MARTINS FERRY - A portion of a vacant building at 412 and 416 Hanover St. suddenly collapsed late Tuesday night.
According to reports, Martins Ferry Volunteer Fire Department received a call at approximately 10:20 p.m. that a building had collapsed in the rear of the 400 block of Hanover St.
When emergency responders arrived on the scene, a section of the building, including bricks and wood, had fallen into the back parking lot. The building has been vacant for some time.
T-L Photo/KIM NORTH
A PORTION of the rear of 412 Hanover St. in Martins Ferry collapsed at approximately 10:20 p.m. Tuesday. The structure is owned by Featheringham Realty of Wintersville. No injuries were reported.
The structure is adjacent to the Dutch Henry, 418 Hanover St., but John Nagel, owner of the Dutch Henry but not the building, said the owner of the building is Dale Featheringham, of Featheringham Realty in Wintersville.
When asked Wednesday morning if the fallen building would affect his business, Nagel replied, "I don't really know yet."
Calls to Featheringham Realty were not returned. A woman answering the phone said she would pass the message along.
Signs in the front window of the collapsed building show that Shelley's Trinkets and Treasures was once located in the building.
Dorothy Powell, Executive Director of the Chamber of Commerce, said the building has been vacant for at least 10 years.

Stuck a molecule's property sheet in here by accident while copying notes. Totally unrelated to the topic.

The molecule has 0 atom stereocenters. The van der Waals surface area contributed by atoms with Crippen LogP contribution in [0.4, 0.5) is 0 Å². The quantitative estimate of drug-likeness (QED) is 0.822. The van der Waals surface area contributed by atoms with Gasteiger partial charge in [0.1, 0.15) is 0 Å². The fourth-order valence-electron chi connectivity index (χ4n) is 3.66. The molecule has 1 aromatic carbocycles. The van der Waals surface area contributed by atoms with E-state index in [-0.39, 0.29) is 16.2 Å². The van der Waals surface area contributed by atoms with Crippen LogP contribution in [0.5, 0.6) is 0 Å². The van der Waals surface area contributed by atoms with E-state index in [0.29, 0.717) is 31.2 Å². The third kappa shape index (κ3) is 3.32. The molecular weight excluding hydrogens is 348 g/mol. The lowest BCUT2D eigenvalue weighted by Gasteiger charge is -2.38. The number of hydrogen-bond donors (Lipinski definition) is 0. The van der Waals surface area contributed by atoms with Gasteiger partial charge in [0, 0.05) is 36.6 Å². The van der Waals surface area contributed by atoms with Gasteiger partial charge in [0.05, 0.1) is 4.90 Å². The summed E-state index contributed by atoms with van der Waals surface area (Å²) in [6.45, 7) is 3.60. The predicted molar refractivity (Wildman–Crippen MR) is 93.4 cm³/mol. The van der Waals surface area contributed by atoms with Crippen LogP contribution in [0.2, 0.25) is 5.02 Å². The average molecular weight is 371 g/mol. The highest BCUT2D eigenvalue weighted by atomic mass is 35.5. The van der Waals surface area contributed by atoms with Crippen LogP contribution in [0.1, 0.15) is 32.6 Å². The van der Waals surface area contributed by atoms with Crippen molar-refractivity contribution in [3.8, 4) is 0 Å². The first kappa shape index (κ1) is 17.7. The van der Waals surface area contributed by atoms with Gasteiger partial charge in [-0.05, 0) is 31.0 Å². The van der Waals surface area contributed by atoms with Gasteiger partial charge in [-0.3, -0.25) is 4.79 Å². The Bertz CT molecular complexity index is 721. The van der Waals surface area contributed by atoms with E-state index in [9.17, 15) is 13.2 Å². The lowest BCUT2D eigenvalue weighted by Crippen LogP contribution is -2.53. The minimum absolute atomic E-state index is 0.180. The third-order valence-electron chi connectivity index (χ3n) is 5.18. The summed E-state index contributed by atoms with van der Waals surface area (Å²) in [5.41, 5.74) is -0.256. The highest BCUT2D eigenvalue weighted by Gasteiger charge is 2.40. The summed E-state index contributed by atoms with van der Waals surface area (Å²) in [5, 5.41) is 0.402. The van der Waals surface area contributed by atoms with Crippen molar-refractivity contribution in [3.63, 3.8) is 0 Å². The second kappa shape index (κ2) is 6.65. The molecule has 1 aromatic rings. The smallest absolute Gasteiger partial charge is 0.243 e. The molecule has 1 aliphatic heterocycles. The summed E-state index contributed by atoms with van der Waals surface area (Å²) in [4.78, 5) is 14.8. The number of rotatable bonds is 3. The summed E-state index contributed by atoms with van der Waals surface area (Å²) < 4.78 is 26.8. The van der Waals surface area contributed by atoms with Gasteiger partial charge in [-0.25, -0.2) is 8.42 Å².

The three-story structure dates back to 1892.
City Code Administrator Betty Suto said there has never been any complaint about the building's condition.
"We're thinking the roof was bad, and with the heavy rains, there was too much water damage," Suto said.
No one was injured, but the area is blocked off with yellow police tape. The alley adjacent to the building is also closed until a determination can be made as what to do with the building. American Electric Power was contacted to shut off the power to the building.
No cause of the collapse has been determined, but a demolition crew was inspecting the site to determine if there are factors such as asbestos that might complicate efforts to tear it down.
An investigation is continuing.
North can be reached at email@example.com